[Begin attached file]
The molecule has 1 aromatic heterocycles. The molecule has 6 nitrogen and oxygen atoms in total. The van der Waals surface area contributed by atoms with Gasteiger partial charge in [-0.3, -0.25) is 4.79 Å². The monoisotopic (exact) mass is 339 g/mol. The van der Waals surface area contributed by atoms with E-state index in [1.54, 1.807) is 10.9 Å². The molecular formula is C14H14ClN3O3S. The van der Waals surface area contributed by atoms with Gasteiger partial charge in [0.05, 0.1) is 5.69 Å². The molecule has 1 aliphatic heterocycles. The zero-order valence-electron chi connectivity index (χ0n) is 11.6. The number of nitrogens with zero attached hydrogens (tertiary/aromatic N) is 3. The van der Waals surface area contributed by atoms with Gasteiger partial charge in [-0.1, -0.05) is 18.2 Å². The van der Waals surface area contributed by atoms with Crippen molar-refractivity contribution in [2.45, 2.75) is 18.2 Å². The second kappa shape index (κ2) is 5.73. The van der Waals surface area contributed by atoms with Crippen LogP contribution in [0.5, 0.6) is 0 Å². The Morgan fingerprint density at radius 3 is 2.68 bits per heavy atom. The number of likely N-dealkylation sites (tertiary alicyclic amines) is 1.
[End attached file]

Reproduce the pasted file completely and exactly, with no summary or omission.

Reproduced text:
The molecule has 1 aromatic heterocycles. The molecule has 6 nitrogen and oxygen atoms in total. The van der Waals surface area contributed by atoms with Gasteiger partial charge in [-0.3, -0.25) is 4.79 Å². The monoisotopic (exact) mass is 339 g/mol. The van der Waals surface area contributed by atoms with E-state index in [1.54, 1.807) is 10.9 Å². The molecular formula is C14H14ClN3O3S. The van der Waals surface area contributed by atoms with Gasteiger partial charge in [0.05, 0.1) is 5.69 Å². The molecule has 1 aliphatic heterocycles. The zero-order valence-electron chi connectivity index (χ0n) is 11.6. The number of nitrogens with zero attached hydrogens (tertiary/aromatic N) is 3. The van der Waals surface area contributed by atoms with Gasteiger partial charge in [-0.1, -0.05) is 18.2 Å². The van der Waals surface area contributed by atoms with Crippen molar-refractivity contribution in [2.45, 2.75) is 18.2 Å². The second kappa shape index (κ2) is 5.73. The van der Waals surface area contributed by atoms with Crippen LogP contribution in [0.5, 0.6) is 0 Å². The Morgan fingerprint density at radius 3 is 2.68 bits per heavy atom. The number of likely N-dealkylation sites (tertiary alicyclic amines) is 1.